Sunday, February 9, 2020


When Netflix, at the time of its 1997 inception a DVD-by-mail rental (and originally sales too) service, decided to launch a digital content streaming platform in 2007, it became a massive media juggernaut with an impressive reach around the world. Over the years it has expanded its streaming library with both partnerships from various providers and its own offering of original productions. The latter became more vital to Netflix once providers began launching their own exclusive streaming services and pulled their content out. But another way Netflix could lose some streaming media on its library is if governments actually asked for them to be removed.

The Verge reports that global streaming giant Netflix has revealed several details regarding the various digital media they have had to take down from their online streaming lineup over the years because of official government requests. This came in the form of a publicized environmental social governance report, detailing at least nine media content that has been removed from the Netflix libraries of various national or regional markets since as around 2015. A representative from the streaming company noted that Netflix does consider official written demands from national governments around the world for content takedown, but will also try to argue the request if possible.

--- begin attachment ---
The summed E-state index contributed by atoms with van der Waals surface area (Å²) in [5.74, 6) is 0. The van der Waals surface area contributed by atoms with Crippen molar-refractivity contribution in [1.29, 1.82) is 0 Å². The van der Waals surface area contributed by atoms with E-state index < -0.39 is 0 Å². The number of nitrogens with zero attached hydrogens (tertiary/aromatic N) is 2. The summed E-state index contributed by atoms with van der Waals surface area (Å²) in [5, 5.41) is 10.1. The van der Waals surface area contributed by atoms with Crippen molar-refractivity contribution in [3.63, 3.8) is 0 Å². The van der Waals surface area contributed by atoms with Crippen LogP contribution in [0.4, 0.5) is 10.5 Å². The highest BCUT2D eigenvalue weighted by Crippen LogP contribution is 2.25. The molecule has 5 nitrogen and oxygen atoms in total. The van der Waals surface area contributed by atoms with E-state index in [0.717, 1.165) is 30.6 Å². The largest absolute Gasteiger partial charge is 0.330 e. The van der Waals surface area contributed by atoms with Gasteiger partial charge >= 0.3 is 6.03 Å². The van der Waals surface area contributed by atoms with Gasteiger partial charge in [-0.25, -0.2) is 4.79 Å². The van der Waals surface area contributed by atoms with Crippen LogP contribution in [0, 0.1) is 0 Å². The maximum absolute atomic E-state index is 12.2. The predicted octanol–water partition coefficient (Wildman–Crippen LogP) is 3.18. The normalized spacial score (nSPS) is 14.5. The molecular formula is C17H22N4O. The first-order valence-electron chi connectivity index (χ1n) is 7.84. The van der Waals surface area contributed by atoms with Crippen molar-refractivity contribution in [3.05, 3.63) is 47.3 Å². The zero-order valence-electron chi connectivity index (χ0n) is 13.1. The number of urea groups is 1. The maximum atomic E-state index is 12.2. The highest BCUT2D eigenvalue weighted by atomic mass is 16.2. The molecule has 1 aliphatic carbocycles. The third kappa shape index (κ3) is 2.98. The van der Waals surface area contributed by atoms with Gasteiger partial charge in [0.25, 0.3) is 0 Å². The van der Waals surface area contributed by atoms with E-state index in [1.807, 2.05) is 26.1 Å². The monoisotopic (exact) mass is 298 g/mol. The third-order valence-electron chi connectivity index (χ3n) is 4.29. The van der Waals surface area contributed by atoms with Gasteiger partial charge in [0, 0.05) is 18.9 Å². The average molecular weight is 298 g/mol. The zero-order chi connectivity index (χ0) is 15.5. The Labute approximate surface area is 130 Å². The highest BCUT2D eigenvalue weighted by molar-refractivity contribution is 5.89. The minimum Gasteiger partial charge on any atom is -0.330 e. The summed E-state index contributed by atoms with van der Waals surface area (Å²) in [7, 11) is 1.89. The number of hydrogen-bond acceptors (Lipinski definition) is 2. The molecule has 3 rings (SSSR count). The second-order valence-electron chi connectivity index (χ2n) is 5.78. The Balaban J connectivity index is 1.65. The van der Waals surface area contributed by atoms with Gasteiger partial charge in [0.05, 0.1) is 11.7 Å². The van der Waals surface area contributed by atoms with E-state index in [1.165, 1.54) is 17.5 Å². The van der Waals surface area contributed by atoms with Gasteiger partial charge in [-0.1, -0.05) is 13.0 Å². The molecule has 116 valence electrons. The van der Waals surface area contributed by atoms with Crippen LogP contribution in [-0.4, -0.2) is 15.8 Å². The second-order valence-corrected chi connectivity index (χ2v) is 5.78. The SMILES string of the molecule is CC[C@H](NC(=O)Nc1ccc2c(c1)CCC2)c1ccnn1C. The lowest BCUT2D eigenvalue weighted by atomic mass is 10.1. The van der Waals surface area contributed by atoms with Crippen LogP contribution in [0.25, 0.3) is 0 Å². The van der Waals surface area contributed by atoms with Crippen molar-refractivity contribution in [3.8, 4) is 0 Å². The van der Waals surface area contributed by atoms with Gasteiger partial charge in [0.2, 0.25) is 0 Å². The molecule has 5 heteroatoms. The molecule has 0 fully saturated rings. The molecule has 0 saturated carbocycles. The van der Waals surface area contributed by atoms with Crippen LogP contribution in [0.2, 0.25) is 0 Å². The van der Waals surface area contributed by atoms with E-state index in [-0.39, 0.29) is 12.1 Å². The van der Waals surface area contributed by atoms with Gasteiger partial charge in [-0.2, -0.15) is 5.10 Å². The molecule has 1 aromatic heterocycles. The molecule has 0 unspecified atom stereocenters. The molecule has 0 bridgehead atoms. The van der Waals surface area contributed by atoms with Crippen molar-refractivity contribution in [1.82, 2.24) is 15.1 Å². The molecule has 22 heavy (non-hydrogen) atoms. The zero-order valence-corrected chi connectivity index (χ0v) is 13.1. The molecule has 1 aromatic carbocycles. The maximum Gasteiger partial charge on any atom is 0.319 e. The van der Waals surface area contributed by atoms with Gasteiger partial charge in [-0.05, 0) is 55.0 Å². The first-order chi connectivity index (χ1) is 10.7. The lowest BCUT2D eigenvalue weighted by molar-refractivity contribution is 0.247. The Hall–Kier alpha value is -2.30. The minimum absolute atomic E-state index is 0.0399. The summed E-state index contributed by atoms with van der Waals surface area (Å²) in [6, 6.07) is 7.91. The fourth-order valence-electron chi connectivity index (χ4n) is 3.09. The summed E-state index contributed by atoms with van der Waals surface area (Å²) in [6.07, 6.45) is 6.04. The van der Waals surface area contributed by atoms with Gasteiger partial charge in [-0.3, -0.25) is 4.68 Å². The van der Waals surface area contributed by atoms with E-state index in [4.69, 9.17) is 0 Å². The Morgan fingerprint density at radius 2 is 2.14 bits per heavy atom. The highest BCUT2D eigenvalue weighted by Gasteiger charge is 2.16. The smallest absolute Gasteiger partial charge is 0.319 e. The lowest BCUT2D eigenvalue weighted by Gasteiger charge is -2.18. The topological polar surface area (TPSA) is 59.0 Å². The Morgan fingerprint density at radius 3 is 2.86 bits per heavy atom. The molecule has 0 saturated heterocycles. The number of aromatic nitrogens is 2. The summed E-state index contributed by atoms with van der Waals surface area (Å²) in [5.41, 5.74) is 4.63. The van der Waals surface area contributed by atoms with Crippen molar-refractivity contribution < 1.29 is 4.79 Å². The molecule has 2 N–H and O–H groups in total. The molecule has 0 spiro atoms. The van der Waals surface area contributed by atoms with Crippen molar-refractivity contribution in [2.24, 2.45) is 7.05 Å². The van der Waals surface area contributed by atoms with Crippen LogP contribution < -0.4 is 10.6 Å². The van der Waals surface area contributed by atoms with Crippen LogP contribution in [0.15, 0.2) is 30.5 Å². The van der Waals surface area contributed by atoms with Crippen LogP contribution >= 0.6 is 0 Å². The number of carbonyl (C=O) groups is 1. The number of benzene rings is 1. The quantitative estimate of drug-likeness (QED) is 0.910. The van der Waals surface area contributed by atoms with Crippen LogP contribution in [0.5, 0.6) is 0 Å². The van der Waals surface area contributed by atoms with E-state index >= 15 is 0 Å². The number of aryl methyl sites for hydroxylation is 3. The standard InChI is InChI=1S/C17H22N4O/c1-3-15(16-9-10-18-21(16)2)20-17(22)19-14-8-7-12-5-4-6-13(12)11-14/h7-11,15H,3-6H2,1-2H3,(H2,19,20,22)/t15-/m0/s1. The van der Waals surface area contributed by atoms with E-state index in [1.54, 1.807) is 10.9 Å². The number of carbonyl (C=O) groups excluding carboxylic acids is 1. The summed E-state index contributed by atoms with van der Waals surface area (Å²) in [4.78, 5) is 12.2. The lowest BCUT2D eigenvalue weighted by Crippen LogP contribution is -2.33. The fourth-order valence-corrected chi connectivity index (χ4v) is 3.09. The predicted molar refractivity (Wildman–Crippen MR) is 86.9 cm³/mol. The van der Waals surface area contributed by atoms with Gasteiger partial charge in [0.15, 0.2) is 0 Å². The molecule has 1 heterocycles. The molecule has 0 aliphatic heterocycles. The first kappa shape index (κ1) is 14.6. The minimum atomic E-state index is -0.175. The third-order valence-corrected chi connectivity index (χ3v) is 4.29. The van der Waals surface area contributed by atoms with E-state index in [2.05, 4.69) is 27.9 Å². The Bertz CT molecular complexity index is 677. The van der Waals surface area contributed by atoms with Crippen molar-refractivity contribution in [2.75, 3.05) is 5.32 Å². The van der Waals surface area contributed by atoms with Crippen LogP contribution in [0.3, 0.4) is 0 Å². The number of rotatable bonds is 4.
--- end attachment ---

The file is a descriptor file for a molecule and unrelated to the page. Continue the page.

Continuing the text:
The nine streaming media removed by Netflix because some governments demanded it are: UK-US documentary “The Bridge” (2006) by New Zealand’s Film and Video Labeling Body in 2015, because of its discussion of suicides from the Golden Gate Bridge; Stanley Kubrick’s “Full Metal Jacket” (1987) by Vietnam’s Authority of Broadcasting and Electronic Information in 2017, because it is partly set in the country during the Vietnam War; George Romero’s “Night of the Living Dead” (1968) by Germany’s Commission for Youth Protection in 2017, because a version of the film is already banned there; three Netflix web series (“The Legend of 420,” “Disjointed” and “Cooking on High”) by the Singapore Infocomm Media Development Authority in 2018, because of they involved drug use; an episode of “Patriot Act with Hasan Mihnaj” by the Saudi Communication and Information Technology Commision in 2019, because it cast Crown Prince Mohammed bin Salman in a negative light; and finally Martin Scorsese’s “The Last Temptation of Christ” (1988) and Brazilian web comedy special “The Last Hangover” (2018), again by Singapore’s IMDA in 2019 and 2020 respectively, for “blasphemous” depictions of Jesus Christ.

While some Netflix subscribers have decried the streaming platform bowing to government pressure, the company in turn has replied that they have done so because their primary purpose is providing entertainment, not political “truth to power.” They will however take effort to try and push back if possible, as proven by their overturning Brazil’s similar request to remove “Last Temptation” on their local streaming lineup. While this is a one-off public service announcement for now, Netflix looks to make an annual update on government-requested streaming media takedowns starting in 2021.

Image courtesy of Business Insider


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